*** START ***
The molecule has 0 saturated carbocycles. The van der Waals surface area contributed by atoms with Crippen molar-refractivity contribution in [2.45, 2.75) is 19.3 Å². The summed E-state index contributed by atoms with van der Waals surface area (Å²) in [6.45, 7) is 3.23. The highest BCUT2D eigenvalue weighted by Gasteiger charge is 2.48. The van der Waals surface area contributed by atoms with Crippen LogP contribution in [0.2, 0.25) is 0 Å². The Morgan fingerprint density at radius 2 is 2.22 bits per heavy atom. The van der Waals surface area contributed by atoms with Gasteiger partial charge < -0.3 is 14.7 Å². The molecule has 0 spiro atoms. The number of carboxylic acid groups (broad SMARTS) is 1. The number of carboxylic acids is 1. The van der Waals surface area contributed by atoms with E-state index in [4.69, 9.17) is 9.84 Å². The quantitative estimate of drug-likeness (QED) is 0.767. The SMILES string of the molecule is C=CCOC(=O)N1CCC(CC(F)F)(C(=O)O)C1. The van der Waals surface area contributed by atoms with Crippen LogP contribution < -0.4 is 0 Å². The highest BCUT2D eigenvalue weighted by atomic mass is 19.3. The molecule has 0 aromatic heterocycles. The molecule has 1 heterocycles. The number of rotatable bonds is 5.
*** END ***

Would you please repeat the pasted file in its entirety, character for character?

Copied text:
The molecule has 0 saturated carbocycles. The van der Waals surface area contributed by atoms with Crippen molar-refractivity contribution in [2.45, 2.75) is 19.3 Å². The summed E-state index contributed by atoms with van der Waals surface area (Å²) in [6.45, 7) is 3.23. The highest BCUT2D eigenvalue weighted by Gasteiger charge is 2.48. The van der Waals surface area contributed by atoms with Crippen LogP contribution in [0.2, 0.25) is 0 Å². The Morgan fingerprint density at radius 2 is 2.22 bits per heavy atom. The van der Waals surface area contributed by atoms with Gasteiger partial charge < -0.3 is 14.7 Å². The molecule has 0 spiro atoms. The number of carboxylic acid groups (broad SMARTS) is 1. The number of carboxylic acids is 1. The van der Waals surface area contributed by atoms with E-state index in [4.69, 9.17) is 9.84 Å². The quantitative estimate of drug-likeness (QED) is 0.767. The SMILES string of the molecule is C=CCOC(=O)N1CCC(CC(F)F)(C(=O)O)C1. The van der Waals surface area contributed by atoms with Crippen LogP contribution < -0.4 is 0 Å². The highest BCUT2D eigenvalue weighted by atomic mass is 19.3. The molecule has 0 aromatic heterocycles. The molecule has 1 heterocycles. The number of rotatable bonds is 5.